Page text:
Visualizing Brazil's presidential debate with Data Studio
The democratic process is one of the foundations of our society, and people around the world turn to Google to ask important questions about election candidates and their positions on various topics. We’ve built products and programs to help journalists and voters engage with democratic processes in several elections, including the U.S., Germany, U.K., and others.
Last month, Google partnered with BandTV to host the first presidential debate for this year's upcoming elections in Brazil. Both companies worked together to use data on search interest to help inform the electorate on trends for presidential candidates, themes and surface regional differences.
The partnership was part of the Google News Initiative, Google's effort to help journalism thrive in the digital age. Multiple teams from the company worked on dozens of data visualizations to show trends arising from the debate and provided real time analyses, helping to broadcast insights during the debate and in-between the debate blocks.
The Google Data Studio team participated in this important event, creating a dashboard that could be viewed publicly, with information about each candidate, topics of interest, and region trends. The dashboard could be accessed through the elections debate hub, along with other visualizations based on Google Trends data. Our goal with the dashboard was to allow journalists to interact with the data to find interesting trends for specific candidates and themes throughout 2018. But we also wanted to give context into how the debate was altering the trends.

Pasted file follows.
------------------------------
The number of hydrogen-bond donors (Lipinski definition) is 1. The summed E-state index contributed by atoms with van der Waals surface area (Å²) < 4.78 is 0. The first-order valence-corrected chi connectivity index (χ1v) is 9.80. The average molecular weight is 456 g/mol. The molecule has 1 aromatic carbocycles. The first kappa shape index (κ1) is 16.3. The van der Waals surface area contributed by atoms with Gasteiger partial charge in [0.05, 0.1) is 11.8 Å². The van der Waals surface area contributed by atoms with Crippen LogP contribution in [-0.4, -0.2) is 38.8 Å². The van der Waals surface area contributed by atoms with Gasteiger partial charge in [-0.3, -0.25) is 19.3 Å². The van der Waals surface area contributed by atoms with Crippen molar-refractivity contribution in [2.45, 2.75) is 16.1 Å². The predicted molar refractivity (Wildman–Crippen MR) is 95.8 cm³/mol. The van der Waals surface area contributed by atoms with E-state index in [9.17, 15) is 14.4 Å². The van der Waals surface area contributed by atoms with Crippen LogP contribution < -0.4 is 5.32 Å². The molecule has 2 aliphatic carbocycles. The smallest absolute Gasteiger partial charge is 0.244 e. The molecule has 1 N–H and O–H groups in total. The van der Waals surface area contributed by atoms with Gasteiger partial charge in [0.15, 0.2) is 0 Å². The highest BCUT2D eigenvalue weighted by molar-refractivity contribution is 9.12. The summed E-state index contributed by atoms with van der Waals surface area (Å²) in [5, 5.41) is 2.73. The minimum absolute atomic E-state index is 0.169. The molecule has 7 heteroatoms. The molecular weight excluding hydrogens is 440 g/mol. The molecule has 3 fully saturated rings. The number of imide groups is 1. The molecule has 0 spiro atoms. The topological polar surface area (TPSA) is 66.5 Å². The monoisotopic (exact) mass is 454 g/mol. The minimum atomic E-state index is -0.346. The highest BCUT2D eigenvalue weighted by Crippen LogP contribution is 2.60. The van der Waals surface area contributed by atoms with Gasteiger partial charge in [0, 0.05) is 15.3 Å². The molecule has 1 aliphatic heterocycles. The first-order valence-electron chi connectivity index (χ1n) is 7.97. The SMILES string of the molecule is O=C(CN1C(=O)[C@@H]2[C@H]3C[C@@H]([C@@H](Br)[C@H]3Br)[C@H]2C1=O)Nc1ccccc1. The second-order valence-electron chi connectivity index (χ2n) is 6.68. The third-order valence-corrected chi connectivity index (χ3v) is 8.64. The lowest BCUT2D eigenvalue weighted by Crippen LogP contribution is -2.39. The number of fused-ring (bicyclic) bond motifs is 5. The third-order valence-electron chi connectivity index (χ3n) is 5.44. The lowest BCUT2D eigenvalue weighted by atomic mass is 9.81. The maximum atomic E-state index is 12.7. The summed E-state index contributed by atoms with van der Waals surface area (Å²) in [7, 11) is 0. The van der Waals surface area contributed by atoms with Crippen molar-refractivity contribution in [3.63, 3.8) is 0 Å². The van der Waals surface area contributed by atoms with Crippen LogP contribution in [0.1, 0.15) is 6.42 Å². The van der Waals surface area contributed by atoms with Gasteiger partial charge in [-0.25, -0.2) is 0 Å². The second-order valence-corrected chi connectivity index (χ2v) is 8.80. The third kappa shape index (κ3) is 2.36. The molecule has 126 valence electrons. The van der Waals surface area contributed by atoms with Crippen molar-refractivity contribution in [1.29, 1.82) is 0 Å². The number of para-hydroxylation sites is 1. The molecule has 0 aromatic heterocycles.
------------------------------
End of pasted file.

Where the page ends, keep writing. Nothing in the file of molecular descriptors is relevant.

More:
With the goals above in view, the Data Studio team built a report with three sections: last 24 hours, region-by-region trends, and 2018 interest by candidate. The data was pulled from Google Trends in real time into Google Sheets, and from there it was imported into Data Studio.
Below we can see a picture from the Digital Room, where more than 150 journalists could view and interact with various data visualizations. The event became the largest livestream ever on YouTube in Brazil with 381,000 concurrent views / peak, reaching the #1 on the Trending Tab in Brazil for more than 36 hours.
By making data more accessible through Google Data Studio, we hope we’ve helped journalists and voters engage with the democratic process in Brazil.
Published by Daniel Waisberg (Analytics Advocate), Marco Tulio Pires (News Lab Lead, Brazil), and Keila Guimarães (Data Editor).